I'll save pruned articles in here for a while after I update the Articles page.
Nothing beats paper money for making untraceable payments from one person to another, although there is plenty of research into ways of doing this electronically. Until recently, real money has also been the only easy way of receiving a big payment from one person and using the proceeds to make several smaller ones - providing all transactions take place within the same country, and at places which you normally visit. This is changing.
For the time being, the successful electronic systems are extensions of the credit card section of the existing banking system. Even before the World Wide Web, it was easy to buy from a mail order company by quoting details of your credit card over the telephone, without ever signing a bit of paper. Fraud occurred, but the losses were acceptable in exchange for the convenience. For a while, buyers sent their credit card numbers across the Net in much the same way, but nowadays you should expect to use an encrypted 'secure' link if you give your card details to a Web merchant.
The rapidly-growing popularity of Web-based auctions has seen a need for person-to-person rather than person-to-merchant payments. It is expensive and comparatively difficult to become an authorised receiver of credit card payments, but if you can only accept mailed cheques, bank transfers and similar slow payment methods you will lose a lot of potential customers. Two new payment systems have gained popularity during the past year - one is gift certificates, the other is effectively a merchant sub-account provide by an electronic mall.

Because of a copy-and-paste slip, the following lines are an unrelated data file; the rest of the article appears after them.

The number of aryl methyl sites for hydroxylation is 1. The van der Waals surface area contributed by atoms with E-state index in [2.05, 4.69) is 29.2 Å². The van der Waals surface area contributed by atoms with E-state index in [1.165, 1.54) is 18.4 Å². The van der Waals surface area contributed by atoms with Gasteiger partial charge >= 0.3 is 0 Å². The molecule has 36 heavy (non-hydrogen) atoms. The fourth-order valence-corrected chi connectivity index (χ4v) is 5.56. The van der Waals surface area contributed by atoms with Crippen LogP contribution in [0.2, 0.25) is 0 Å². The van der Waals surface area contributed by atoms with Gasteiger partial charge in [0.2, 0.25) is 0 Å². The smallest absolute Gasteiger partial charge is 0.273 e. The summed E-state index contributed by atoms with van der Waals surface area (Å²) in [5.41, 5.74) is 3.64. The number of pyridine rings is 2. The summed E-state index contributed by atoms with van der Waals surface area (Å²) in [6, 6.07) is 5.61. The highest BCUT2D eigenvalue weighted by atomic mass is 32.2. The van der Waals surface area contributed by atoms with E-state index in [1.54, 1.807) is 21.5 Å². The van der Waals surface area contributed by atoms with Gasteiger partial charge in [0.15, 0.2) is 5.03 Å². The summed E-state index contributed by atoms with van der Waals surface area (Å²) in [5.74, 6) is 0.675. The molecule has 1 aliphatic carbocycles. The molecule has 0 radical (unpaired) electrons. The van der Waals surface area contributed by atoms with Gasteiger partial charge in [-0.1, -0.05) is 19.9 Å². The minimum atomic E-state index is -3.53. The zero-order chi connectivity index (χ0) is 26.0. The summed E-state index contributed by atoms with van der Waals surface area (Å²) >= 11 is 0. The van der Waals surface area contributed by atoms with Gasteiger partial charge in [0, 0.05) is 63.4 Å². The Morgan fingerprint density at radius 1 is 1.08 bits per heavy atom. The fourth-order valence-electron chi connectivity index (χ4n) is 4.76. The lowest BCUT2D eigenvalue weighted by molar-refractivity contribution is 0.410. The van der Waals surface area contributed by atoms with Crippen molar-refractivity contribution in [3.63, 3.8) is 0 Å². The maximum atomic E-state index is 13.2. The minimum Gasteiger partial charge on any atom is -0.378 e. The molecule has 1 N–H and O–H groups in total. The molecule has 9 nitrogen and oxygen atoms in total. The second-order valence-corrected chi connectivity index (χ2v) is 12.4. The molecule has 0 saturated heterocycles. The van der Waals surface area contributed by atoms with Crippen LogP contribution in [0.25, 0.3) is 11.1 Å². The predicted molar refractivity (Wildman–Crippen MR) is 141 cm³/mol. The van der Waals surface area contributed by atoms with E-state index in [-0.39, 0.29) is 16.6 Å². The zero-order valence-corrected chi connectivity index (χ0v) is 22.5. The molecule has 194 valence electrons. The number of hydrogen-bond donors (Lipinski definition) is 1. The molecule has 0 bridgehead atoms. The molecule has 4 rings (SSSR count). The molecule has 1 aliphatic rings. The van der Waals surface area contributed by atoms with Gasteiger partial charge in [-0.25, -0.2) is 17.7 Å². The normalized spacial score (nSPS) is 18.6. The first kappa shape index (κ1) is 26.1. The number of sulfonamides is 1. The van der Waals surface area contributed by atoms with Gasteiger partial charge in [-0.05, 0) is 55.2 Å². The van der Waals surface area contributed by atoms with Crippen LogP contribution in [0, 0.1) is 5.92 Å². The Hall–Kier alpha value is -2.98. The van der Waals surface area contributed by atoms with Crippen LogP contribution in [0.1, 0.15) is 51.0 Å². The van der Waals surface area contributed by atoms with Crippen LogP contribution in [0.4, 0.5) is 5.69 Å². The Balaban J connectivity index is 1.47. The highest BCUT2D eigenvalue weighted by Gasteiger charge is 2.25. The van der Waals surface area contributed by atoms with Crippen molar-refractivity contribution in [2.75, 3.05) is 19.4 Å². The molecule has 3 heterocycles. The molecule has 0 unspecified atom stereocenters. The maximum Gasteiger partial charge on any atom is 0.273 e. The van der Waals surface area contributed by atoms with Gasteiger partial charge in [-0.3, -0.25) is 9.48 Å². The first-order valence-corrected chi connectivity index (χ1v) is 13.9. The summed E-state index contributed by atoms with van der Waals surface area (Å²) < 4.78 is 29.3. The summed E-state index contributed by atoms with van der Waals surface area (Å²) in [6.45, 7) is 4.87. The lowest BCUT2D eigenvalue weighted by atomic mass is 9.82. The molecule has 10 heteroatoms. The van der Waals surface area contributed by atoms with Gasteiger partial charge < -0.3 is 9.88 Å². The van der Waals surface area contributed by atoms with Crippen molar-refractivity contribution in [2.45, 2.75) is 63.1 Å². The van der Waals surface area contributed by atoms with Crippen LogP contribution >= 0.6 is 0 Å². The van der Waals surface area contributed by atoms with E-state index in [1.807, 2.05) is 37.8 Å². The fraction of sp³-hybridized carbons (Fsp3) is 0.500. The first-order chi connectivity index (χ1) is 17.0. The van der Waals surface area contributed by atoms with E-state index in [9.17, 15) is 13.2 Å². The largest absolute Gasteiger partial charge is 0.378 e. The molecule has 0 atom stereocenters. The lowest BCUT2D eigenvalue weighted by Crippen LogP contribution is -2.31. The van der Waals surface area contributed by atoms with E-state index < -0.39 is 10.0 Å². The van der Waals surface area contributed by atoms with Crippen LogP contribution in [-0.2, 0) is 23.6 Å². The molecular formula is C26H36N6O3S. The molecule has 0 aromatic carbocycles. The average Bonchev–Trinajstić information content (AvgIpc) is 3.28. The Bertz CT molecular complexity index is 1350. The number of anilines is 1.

To find out about the underlying technology used for the gift certificates, visit ecount.com. To see two examples of products which use the technology, visit webcertificate.com, which issues certificates valid at practically every online store in existence, or take a look at Microsoft eShop Certificates, useable at all stores in Microsoft's eShop online mall. You have to buy a certificate using your credit card, then you can use it yourself or give it to someone else - like a book token, except that it is valid in about a million on-line stores. The receiver of the token can use it up a bit at a time, and even top it up, until it is all spent. The merchant accepts the token for payment by using the system he already uses to accept credit cards. E-count says that systems based on their technology will soon exist which allow person-to-person transfers without accessing any credit card account, but none exist today.
I have found one example of a mall offering to pay sellers without them having to open merchant accounts for credit cards - amazon.com. For people selling through their Auctions or zSHOPS, they will handle credit card transactions on behalf of the seller and transfer the proceeds to his bank, for a fee that is less than most sellers would pay for a merchant account. However, for the moment this service is only available to sellers who have a credit card issued to a US address and who also have a US checking account. Watch this space - the extra trade generated by providing such a facility must be huge, so there is definitely an incentive to do something for the rest of the world.